The actual words in question here are to be found in s. 1, sub-s. 1, of the Act of 1932. [His Lordship read the sub-section.] The power to impose conditions is expressed in quite general terms. The sub-section goes on to refer to certain conditions which must be imposed, but with those we are not concerned. In the present case, the defendants imposed the following condition in their licence: “No children under the age of fifteen years shall be admitted to any entertainment, whether accompanied by an adult or not.” Mr. Gallop, for the plaintiffs, argued that it was not competent for the Wednesbury Corporation to impose any such condition and he said that if they were entitled to impose a condition prohibiting the admission of children, they should at least have limited it to cases where the children were not accompanied by their parents or a guardian or some adult. His argument was that the imposition of that condition was unreasonable and that in consequence it was ultra vires the corporation. The plaintiffs' contention is based, in my opinion, on a misconception as to the effect of this Act in granting this discretionary power to local authorities. The courts must always, I think, remember this: first, we are dealing with not a judicial act, but an executive act; secondly, the conditions which, under the exercise of that executive act, may be imposed are in terms, so far as language goes, put within the discretion of the local authority without limitation. Thirdly, the statute provides no appeal from the decision of the local authority.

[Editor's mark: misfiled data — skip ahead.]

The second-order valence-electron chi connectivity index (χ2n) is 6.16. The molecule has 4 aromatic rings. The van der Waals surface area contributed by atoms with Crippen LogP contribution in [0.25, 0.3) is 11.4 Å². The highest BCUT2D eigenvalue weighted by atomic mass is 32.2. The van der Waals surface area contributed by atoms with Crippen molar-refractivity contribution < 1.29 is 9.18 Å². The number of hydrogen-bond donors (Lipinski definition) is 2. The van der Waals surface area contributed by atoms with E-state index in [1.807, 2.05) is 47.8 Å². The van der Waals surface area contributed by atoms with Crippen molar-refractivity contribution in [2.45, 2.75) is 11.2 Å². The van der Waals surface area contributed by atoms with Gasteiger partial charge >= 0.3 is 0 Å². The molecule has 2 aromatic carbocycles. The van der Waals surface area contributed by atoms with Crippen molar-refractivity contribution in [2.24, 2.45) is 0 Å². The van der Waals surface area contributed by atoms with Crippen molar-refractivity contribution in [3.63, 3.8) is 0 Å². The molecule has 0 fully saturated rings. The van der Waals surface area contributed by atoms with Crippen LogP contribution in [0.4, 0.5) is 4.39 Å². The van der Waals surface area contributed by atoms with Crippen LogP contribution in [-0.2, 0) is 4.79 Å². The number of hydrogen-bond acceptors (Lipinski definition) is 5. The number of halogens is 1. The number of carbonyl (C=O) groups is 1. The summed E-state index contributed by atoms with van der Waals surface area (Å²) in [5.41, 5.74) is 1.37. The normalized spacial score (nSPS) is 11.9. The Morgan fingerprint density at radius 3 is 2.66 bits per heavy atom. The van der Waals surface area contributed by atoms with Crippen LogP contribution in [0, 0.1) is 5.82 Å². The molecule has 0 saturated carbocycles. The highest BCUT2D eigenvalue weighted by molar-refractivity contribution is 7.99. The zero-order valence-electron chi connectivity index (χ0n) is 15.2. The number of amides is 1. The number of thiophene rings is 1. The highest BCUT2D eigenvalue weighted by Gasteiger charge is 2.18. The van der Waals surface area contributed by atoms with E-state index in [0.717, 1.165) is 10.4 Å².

What, then, is the power of the courts? They can only interfere with an act of executive authority if it be shown that the authority has contravened the law. It is for those who assert that the local authority has contravened the law to establish that proposition. On the face of it, a condition of the kind imposed in this case is perfectly lawful. It is not to be assumed prima facie that responsible bodies like the local authority in this case will exceed their powers; but the court, whenever it is alleged that the local authority have contravened the law, must not substitute itself for that authority. It is only concerned with seeing whether or not the proposition is made good. When an executive discretion is entrusted by Parliament to a body such as the local authority in this case, what appears to be an exercise of that discretion can only be challenged in the courts in a strictly limited class of case. As I have said, it must always be remembered that the court is not a court of appeal. When discretion of this kind is granted the law recognizes certain principles upon which that discretion must be exercised, but within the four corners of those principles the discretion, in my opinion, is an absolute one and cannot be questioned in any court of law. What then are those principles? They are well understood. They are principles which the court looks to in considering any question of discretion of this kind. The exercise of such a discretion must be a real exercise of the discretion. If, in the statute conferring the discretion, there is to be found expressly or by implication matters which the authority exercising the discretion ought to have regard to, then in exercising the discretion it must have regard to those matters. Conversely, if the nature of the subject matter and the general interpretation of the Act make it clear that certain matters would not be germane to the matter in question, the authority must disregard those irrelevant collateral matters.